Arrange to Get the Water Key for Outside Hose Faucets.  Remember that access to the building will be limited during the summer months.  Arrange with your school principal and custodian to get keys for turning on the water when the school has closed for the summer..  Most principals and custodians are usually on-site several weeks after school closes so having access to the outside water faucets during the final weeks of summer is critical.

Set up a Locked Storage Area or Tool Box with a Combination Lock.  Tools, hoses, and the water key can be stored in this area.  A log sheet can be developed for families to record when they watered and weeded so the next family will know what happened in the previous week.  It is also helpful to have emergency contacts such as a key volunteer or an Extension Master Gardener who can be contacted if there is a problem with the plants, safety issues, equipment break down, vandalism, etc.

Provide a Reference Notebook of Plants and Weeds in the Garden.  Pictures, sketches, and/or descriptions of the plants which have been planted and their requirements for water, sun, and soil can also be collected and put in a notebook as a reference for the families who are maintaining the garden in the summer.  Be sure to include pictures and sketches of weeds as well.  This will help ensure that families will know which plants should be pulled.

Maintain a Journal or Notebook in the Main Office for Keeping Grounds Staff Appraised of Your Project.  In order for grounds keepers to be aware of the school garden projects, it is a good idea to keep a notebook in the school office.  In many schools, groundskeepers are not responsible for maintaining our school gardens; they still need to be made aware of how the garden is maintained, who maintains the garden, and when the garden is maintained.  The notebook should include the following: map of the site, information on plants, a watering scheduled that is followed, spray and pesticide restraints, list of key volunteers, and an “ongoing” journal of your work and scheduled work. 

Encourage and Support Student Teams to volunteer. This is an excellent project for a team of students in your school to help maintain the garden under the supervision of a screened volunteer or teacher.  Many youth need to complete service hours for school, are looking for Eagle Scout projects or independent study options.  Check in with the school counselors for high school and middle school if they have any youth who might be looking for these types of opportunities.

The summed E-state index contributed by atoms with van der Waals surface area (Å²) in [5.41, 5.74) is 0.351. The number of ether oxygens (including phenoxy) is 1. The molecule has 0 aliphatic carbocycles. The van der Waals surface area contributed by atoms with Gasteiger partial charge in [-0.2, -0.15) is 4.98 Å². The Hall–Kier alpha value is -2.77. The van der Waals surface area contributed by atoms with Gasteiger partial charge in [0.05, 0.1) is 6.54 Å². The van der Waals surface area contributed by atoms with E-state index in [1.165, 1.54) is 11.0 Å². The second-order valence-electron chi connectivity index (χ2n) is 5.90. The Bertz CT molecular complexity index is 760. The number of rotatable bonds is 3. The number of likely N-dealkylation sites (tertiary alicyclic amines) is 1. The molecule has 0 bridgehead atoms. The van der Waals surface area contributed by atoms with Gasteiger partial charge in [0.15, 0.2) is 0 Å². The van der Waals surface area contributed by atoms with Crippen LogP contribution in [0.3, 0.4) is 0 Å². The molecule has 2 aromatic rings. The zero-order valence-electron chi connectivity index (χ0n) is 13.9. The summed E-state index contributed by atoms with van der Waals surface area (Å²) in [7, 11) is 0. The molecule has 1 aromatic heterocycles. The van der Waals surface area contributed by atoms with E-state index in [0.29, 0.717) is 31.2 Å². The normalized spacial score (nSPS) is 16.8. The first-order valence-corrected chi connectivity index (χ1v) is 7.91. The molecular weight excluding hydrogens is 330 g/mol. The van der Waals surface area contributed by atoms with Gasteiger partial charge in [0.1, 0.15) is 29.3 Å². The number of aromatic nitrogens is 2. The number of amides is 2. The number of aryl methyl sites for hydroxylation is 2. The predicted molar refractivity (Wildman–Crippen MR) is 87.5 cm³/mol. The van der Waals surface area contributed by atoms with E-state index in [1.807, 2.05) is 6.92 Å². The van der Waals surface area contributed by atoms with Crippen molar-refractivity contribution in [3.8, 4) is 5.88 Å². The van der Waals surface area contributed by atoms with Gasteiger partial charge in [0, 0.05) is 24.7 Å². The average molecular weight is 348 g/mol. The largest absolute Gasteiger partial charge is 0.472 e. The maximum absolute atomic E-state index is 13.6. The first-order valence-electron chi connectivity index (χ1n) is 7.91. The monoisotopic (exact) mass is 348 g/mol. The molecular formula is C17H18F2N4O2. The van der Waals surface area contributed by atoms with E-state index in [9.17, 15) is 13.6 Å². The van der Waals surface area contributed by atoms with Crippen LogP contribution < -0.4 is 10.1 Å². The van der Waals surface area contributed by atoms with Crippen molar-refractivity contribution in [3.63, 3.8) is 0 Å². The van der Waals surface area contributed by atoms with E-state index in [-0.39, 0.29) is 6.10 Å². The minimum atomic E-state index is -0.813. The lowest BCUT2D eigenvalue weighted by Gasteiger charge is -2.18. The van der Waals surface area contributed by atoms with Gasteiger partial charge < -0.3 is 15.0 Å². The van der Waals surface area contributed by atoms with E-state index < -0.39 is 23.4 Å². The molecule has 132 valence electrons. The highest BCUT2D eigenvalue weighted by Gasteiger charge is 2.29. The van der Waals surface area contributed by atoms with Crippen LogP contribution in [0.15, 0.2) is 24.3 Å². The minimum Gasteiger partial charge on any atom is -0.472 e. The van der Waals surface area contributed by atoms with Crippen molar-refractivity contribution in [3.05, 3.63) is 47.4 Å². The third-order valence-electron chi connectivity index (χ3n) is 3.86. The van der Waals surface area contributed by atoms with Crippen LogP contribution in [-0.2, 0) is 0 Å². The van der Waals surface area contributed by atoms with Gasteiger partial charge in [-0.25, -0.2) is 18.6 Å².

Keep the Neighbors Informed.  Don’t forget to keep the neighbors informed of the happenings at the garden site.  They can help keep a watchful on your garden during those summer days when there are few people around.  A letter or flyer from your students describing their project and how the neighbors can help is a great way to get the neighbors on board.  Include directions and contact information for who/when to call if there is a problem.

Remember, this is not the project of a single volunteer or an individual teacher.  It takes many people to sustain a successful schoolyard project. By involving the school community and the community at large, the long term success and sustainability of a project will improve significantly.  When youth, families and community members come together everyone wins   Instead of returning to school in the fall where students are faced with the prospect of finding a bare garden full of weeds, students instead return to a beautiful and  well maintained garden flush with vegetables and other edible foods ready for a fall harvest.

For more school garden resources, click here! 


Contributor 

Maureen Hosty, Oregon State University Extension 


 

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This work is supported by the USDA National Institute of Food and Agriculture, New Technologies for Ag Extension project.